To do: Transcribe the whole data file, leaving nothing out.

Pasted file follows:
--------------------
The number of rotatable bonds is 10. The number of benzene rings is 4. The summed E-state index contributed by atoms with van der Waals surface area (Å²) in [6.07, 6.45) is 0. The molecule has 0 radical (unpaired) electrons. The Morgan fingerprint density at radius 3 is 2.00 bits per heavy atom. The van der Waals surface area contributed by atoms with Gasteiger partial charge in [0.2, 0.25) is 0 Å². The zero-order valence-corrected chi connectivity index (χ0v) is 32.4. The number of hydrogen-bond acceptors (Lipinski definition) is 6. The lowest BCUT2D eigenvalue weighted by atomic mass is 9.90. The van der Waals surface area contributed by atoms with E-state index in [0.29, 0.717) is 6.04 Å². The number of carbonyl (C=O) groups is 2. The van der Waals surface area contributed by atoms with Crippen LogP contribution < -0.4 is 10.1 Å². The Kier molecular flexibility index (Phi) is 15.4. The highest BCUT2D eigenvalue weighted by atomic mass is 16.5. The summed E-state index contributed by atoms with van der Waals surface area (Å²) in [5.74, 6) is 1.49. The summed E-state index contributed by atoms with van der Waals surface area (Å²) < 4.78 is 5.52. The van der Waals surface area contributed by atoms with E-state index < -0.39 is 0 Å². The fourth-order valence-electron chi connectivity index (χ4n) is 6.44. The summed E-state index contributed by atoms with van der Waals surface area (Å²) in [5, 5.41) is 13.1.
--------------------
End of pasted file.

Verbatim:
The number of rotatable bonds is 10. The number of benzene rings is 4. The summed E-state index contributed by atoms with van der Waals surface area (Å²) in [6.07, 6.45) is 0. The molecule has 0 radical (unpaired) electrons. The Morgan fingerprint density at radius 3 is 2.00 bits per heavy atom. The van der Waals surface area contributed by atoms with Gasteiger partial charge in [0.2, 0.25) is 0 Å². The zero-order valence-corrected chi connectivity index (χ0v) is 32.4. The number of hydrogen-bond acceptors (Lipinski definition) is 6. The lowest BCUT2D eigenvalue weighted by atomic mass is 9.90. The van der Waals surface area contributed by atoms with E-state index in [0.29, 0.717) is 6.04 Å². The number of carbonyl (C=O) groups is 2. The van der Waals surface area contributed by atoms with Crippen LogP contribution < -0.4 is 10.1 Å². The Kier molecular flexibility index (Phi) is 15.4. The highest BCUT2D eigenvalue weighted by atomic mass is 16.5. The summed E-state index contributed by atoms with van der Waals surface area (Å²) in [5.74, 6) is 1.49. The summed E-state index contributed by atoms with van der Waals surface area (Å²) < 4.78 is 5.52. The van der Waals surface area contributed by atoms with E-state index < -0.39 is 0 Å². The fourth-order valence-electron chi connectivity index (χ4n) is 6.44. The summed E-state index contributed by atoms with van der Waals surface area (Å²) in [5, 5.41) is 13.1.